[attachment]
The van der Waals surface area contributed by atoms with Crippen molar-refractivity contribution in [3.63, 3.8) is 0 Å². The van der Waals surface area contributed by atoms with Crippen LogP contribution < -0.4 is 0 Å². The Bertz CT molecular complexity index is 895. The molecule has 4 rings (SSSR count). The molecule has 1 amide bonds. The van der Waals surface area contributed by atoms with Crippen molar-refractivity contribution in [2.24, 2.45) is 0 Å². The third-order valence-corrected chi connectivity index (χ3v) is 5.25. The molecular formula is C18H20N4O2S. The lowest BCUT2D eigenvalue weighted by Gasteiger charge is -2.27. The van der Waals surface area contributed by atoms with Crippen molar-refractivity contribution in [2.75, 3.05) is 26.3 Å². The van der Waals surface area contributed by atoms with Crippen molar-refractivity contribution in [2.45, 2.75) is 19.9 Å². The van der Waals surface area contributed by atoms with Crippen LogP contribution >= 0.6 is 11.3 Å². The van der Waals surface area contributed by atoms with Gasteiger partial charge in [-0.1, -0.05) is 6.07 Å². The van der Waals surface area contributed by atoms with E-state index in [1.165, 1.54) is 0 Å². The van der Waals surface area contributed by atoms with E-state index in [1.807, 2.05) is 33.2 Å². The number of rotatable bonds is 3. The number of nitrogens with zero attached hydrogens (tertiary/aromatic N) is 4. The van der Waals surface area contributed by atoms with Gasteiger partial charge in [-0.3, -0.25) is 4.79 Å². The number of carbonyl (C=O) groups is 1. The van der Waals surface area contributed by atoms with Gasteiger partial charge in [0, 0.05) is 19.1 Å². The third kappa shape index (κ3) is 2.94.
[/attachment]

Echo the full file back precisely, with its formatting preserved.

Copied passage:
The van der Waals surface area contributed by atoms with Crippen molar-refractivity contribution in [3.63, 3.8) is 0 Å². The van der Waals surface area contributed by atoms with Crippen LogP contribution < -0.4 is 0 Å². The Bertz CT molecular complexity index is 895. The molecule has 4 rings (SSSR count). The molecule has 1 amide bonds. The van der Waals surface area contributed by atoms with Crippen molar-refractivity contribution in [2.24, 2.45) is 0 Å². The third-order valence-corrected chi connectivity index (χ3v) is 5.25. The molecular formula is C18H20N4O2S. The lowest BCUT2D eigenvalue weighted by Gasteiger charge is -2.27. The van der Waals surface area contributed by atoms with Crippen molar-refractivity contribution in [2.75, 3.05) is 26.3 Å². The van der Waals surface area contributed by atoms with Crippen molar-refractivity contribution in [2.45, 2.75) is 19.9 Å². The van der Waals surface area contributed by atoms with Crippen LogP contribution >= 0.6 is 11.3 Å². The van der Waals surface area contributed by atoms with Gasteiger partial charge in [-0.1, -0.05) is 6.07 Å². The van der Waals surface area contributed by atoms with E-state index in [1.165, 1.54) is 0 Å². The van der Waals surface area contributed by atoms with E-state index in [1.807, 2.05) is 33.2 Å². The number of rotatable bonds is 3. The number of nitrogens with zero attached hydrogens (tertiary/aromatic N) is 4. The van der Waals surface area contributed by atoms with Gasteiger partial charge in [-0.3, -0.25) is 4.79 Å². The number of carbonyl (C=O) groups is 1. The van der Waals surface area contributed by atoms with Gasteiger partial charge in [0, 0.05) is 19.1 Å². The third kappa shape index (κ3) is 2.94.